The facts relating to A were similar but more straightforward.  He was 73 years old and had been convicted of the murder of his wife and 2 children and had been in prison for five years.  He was a Category B prisoner and was receiving treatment as an in-patient for a short time for a myocardial infarction.  On one visit to hospital he had been handcuffed by prison officers who had consulted staff prior to the visit about the medical implications of this.  There were none and the treatment took place in handcuffs.  The risk factors for A were significantly different to G.  He posed a risk to children; he had previous convictions for theft and fraud and was a “highly manipulative person who will try to condition staff whenever possible”.  There was also a real possibility that he might try to escape though there was no current intelligence to suggest this.

A complained that the wearing of cuffs whilst he was in a hospital bed caused difficulty to his breathing and was uncomfortable but the prison officers had obtained assurances from medical staff that this would not impact on his physical health nor was it medically inappropriate.

The Court looked at the ECHR case law in this area and found that handcuffing did not normally give rise to Article 3 issues where the measure had been imposed “in connection with a lawful detention and did not entail the use of force exceeding what was reasonably considered necessary”.  However, in Mouisel v France [2004] the use of handcuffs, in light of the applicants deteriorating health, treatment for chemotherapy and his physical weakness the Court found their use disproportionate to the needs of security.    In another case Tarariyyeva v Russia a prisoner was shacked to his bed whilst undergoing treatment for a life-threatening illness.  In both cases there was a violation of Article 3 of the ECHR.   The High Court concluded that the unnecessary use of handcuffs on a prisoner receiving treatment at a hospital was capable of breaching Article 3 either because it was inhuman or degrading or both.  Much depended on the risk assessment and the likelihood of the prisoner escaping or the threat posed to staff or the public in his current condition.  On this basis it followed that the routine handcuffing of prisoners receiving treatment in hospital without there being a risk assessment in place was likely to be unlawful and involve a breach of Article 3.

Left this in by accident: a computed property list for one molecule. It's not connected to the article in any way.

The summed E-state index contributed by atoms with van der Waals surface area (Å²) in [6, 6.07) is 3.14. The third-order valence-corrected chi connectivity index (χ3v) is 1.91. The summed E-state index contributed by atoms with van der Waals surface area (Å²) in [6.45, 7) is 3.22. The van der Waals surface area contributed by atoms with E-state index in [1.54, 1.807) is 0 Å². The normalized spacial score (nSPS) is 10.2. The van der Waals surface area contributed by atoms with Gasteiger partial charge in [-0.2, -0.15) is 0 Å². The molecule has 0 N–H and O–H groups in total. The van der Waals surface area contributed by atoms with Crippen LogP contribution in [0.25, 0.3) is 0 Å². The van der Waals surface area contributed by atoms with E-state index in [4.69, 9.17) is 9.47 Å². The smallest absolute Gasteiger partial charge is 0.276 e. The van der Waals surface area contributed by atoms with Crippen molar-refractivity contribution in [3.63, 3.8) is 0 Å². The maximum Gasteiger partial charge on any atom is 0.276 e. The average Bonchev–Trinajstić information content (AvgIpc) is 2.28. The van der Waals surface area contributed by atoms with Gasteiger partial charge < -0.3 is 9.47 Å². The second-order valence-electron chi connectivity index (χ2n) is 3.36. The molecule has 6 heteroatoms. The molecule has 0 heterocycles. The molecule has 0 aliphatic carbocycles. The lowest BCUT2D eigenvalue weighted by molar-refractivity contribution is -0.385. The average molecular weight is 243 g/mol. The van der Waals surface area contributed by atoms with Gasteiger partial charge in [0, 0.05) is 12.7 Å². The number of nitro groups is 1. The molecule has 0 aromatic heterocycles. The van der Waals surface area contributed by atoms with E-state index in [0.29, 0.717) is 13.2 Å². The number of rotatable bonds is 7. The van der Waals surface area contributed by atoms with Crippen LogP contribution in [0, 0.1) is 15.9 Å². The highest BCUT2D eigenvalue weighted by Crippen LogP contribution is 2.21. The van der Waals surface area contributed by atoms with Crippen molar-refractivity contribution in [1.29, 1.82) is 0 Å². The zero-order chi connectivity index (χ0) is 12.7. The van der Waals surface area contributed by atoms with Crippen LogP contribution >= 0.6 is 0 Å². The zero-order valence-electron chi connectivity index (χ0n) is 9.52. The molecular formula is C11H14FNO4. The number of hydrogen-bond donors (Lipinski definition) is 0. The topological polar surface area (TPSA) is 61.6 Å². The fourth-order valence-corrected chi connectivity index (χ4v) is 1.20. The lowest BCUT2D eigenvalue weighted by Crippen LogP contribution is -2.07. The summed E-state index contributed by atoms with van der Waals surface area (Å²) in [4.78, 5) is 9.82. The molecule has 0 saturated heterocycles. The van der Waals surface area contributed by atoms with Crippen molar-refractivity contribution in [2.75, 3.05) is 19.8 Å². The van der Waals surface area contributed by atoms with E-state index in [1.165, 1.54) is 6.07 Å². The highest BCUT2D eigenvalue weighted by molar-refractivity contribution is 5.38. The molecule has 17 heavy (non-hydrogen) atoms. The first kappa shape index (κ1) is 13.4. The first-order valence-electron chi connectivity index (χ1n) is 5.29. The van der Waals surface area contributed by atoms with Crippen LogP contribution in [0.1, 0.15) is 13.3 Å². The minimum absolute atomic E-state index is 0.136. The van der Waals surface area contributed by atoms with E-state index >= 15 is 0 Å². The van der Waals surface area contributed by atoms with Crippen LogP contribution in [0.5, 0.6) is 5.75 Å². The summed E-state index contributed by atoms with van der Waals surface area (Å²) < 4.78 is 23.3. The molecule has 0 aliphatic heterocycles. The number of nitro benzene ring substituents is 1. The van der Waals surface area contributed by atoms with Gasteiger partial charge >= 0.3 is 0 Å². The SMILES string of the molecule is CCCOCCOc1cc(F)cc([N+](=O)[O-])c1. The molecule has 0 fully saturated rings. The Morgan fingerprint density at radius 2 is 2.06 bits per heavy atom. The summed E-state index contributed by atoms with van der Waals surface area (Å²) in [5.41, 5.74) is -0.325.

In the case of G, the court held that there was no breach of his Article 3 rights during the period he was an in-patient receiving treatment when the risk assessment by W had recommended restraint based on objective criteria.  It did however find a breach of his Article 3 rights during the period in which he was receiving out-patient treatment when W had directed that no restraint should be applied due to a change in the risk posed by G to hospital staff or the public should he escape.  In W’s view there had been no need to impose restraint on G who had been recommended for early release on compassionate grounds.  Compensation ordered at £500.

In the case of A there was every justification for assessing him as posing a risk of escape and of harm to the public if he was to escape during his treatment as an in-patient and an out-patient.  The assessments were lawful.  They were undertaken with medical approval and did not cross the threshold of inhuman or degrading treatment prohibited by Article 3.  Claim dismissed